Game Time: The Oswalt Redemption
"I guess it comes down to a simple choice really...get busy livin' or get busy dyin'." -- Andy Dufresne
If you're a true competitor, at some point the front office ineptitude goes beyond constraining, and the losing becomes suffocating.
For Roy Oswalt, the "get busy living or get busy dying" realization moment came May 22 when he politely requested his parole from Minute Maid Prison.
After traversing another 68 days of shit-smelling foulness the likes of which we can't even imagine (unless you're one of the five or six poor souls actually watching the Astros 2010 tragedy unfold every night on television), Roy Oswalt came out on the other side Thursday afternoon, presumably staring up at the heavens with the rain falling on his face as his Astros jersey floated away down Brays Bayou.
All they found of him was a muddy set of Astros clothes, a bar of soap, and J.A. Happ's forearm, damn near worn down to the nub.
Thursday afternoon, the book was closed on the single greatest overall resume for an Astros starting pitcher in franchise history when Roy Oswalt agreed to waive his no-trade clause and accept a deal that would send him to the Philadelphia Philles for 2009 National League Rookie of the Year runner-up Happ and a couple minor leaguers.
Ever the gift that keeps on giving (at least to Philadelphia), Ed Wade also threw in $11 million to help the Phillies pay some of Roy's $23 million which he's guaranteed through 2011. Thankfully, Phillies general manager Ruben Amaro stopped short of demanding primae noctis with all future Astro wives, or some poor intern would be ordering condoms as we speak.
The reaction of Astro fans to Thursday's trade says all you need to know about the sorry state of this franchise -- by and large, the Astro faithful shrugged their collective shoulders, shook their heads and muttered "It's about freaking time..."
"Those of us who knew him best talk about him often. I swear, the stuff he pulled. It always makes us laugh."
To put this in perspective -- Roy Oswalt was one win away from tying the franchise record for wins in an Astros uniform. If you were putting together an all-time starting rotation for the Astros, it would be a coin flip between Oswalt and Mike Scott for the ace of the staff. Oswalt was the Most Valuable Player in the series that sent the Astros to their only World Series in franchise history in 2005.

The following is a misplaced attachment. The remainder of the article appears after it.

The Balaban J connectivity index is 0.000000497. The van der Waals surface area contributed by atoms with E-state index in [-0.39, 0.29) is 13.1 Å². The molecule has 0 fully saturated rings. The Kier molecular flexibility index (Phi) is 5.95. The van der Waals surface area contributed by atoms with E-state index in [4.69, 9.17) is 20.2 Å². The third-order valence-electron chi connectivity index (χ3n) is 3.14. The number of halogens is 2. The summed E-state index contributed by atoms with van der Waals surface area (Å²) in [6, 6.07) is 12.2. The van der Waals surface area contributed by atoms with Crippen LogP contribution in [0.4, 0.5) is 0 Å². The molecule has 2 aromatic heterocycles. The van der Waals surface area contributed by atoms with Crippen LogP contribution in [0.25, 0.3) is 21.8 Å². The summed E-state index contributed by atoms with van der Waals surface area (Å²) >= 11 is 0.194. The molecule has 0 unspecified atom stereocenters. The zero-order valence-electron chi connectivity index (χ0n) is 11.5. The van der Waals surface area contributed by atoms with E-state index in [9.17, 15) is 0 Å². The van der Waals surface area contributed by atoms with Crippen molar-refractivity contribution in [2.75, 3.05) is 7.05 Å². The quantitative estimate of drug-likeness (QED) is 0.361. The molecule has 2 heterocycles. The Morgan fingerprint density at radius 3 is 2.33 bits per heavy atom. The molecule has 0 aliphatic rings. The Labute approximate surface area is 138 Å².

Roy O can finally get back to living again
With a career whose footprint fits perfectly snug into the decade of 2001-2010, Roy has undoubtedly been one of the two or three most dominant, consistent aces in the National League during the last ten years. Make no mistake, relatively speaking for the Astros, this is like the Braves' trading Greg Maddux or Tom Glavine in their primes. Roy Oswalt is an Astro icon in every sense of the word.
And Astros fans -- the ones that still care, that is -- willingly accept that this is a necessary step for the Astros to at some point regain relevancy on the baseball landscape. And sadly, they're right. And even more sadly (and infuriatingly), owner Drayton McLane is the last one to realize this is what should have been done a long time ago.
Whether the Oswalt trade represents an indication of self-awareness on the part of Drayton McLane that nearly everything about his ball club is either broken or at least severely flawed or whether this deal is merely a cost cutting move to mitigate the damage of this season doesn't mute the depression for Astros fans -- either way you're stuck.
"I guess after Tommy was killed, Andy decided he'd been here just about long enough."
The carnage started pretty much from jump in 2010. In his first two starts, Oswalt had to face Tim Lineceum and Roy Halladay. With the 2010 Astros batting order backing his efforts, Roy was essentially walking into a gunfight with the dullest of butter knives as his weapon of choice. By June 22, he had faced Lincecum three times already, but by then the damage was done.
Roy had checked out of Houston a month to the day before that.
He still had great stuff. With stat lines that were among the best in the National League for categories like strikeouts per nine innings, opponent's batting average, ERA and WHIP, Roy sat and watched his teammates score a total of 17 runs in his 12 losses.
In the last two seasons, the Astros had supported Oswalt with two runs or fewer a mind-boggling sixteen times. Six times last season, he walked off the mound with a lead only to watch the bullpen cough it up. That's how you start thirty games, have a respectable (but admittedly atypical for Roy) 4.12 ERA, and finish with only eight wins.